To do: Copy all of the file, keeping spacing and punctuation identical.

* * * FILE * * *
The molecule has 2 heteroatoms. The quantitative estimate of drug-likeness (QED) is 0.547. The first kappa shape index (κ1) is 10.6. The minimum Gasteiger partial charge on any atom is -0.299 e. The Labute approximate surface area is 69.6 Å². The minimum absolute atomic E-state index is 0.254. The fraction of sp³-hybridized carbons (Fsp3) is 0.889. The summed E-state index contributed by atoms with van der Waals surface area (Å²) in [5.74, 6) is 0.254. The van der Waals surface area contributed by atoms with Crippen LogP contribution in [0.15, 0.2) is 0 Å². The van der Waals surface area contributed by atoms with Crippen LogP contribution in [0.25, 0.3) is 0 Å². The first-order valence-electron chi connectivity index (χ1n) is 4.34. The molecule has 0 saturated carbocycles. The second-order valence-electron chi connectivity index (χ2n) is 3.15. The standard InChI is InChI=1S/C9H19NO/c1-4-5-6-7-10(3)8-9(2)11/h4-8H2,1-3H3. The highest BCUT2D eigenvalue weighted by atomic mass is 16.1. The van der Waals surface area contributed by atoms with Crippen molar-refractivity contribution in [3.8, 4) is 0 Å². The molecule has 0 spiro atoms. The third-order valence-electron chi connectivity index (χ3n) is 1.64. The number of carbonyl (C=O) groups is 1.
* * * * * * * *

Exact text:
The molecule has 2 heteroatoms. The quantitative estimate of drug-likeness (QED) is 0.547. The first kappa shape index (κ1) is 10.6. The minimum Gasteiger partial charge on any atom is -0.299 e. The Labute approximate surface area is 69.6 Å². The minimum absolute atomic E-state index is 0.254. The fraction of sp³-hybridized carbons (Fsp3) is 0.889. The summed E-state index contributed by atoms with van der Waals surface area (Å²) in [5.74, 6) is 0.254. The van der Waals surface area contributed by atoms with Crippen LogP contribution in [0.15, 0.2) is 0 Å². The van der Waals surface area contributed by atoms with Crippen LogP contribution in [0.25, 0.3) is 0 Å². The first-order valence-electron chi connectivity index (χ1n) is 4.34. The molecule has 0 saturated carbocycles. The second-order valence-electron chi connectivity index (χ2n) is 3.15. The standard InChI is InChI=1S/C9H19NO/c1-4-5-6-7-10(3)8-9(2)11/h4-8H2,1-3H3. The highest BCUT2D eigenvalue weighted by atomic mass is 16.1. The van der Waals surface area contributed by atoms with Crippen molar-refractivity contribution in [3.8, 4) is 0 Å². The molecule has 0 spiro atoms. The third-order valence-electron chi connectivity index (χ3n) is 1.64. The number of carbonyl (C=O) groups is 1.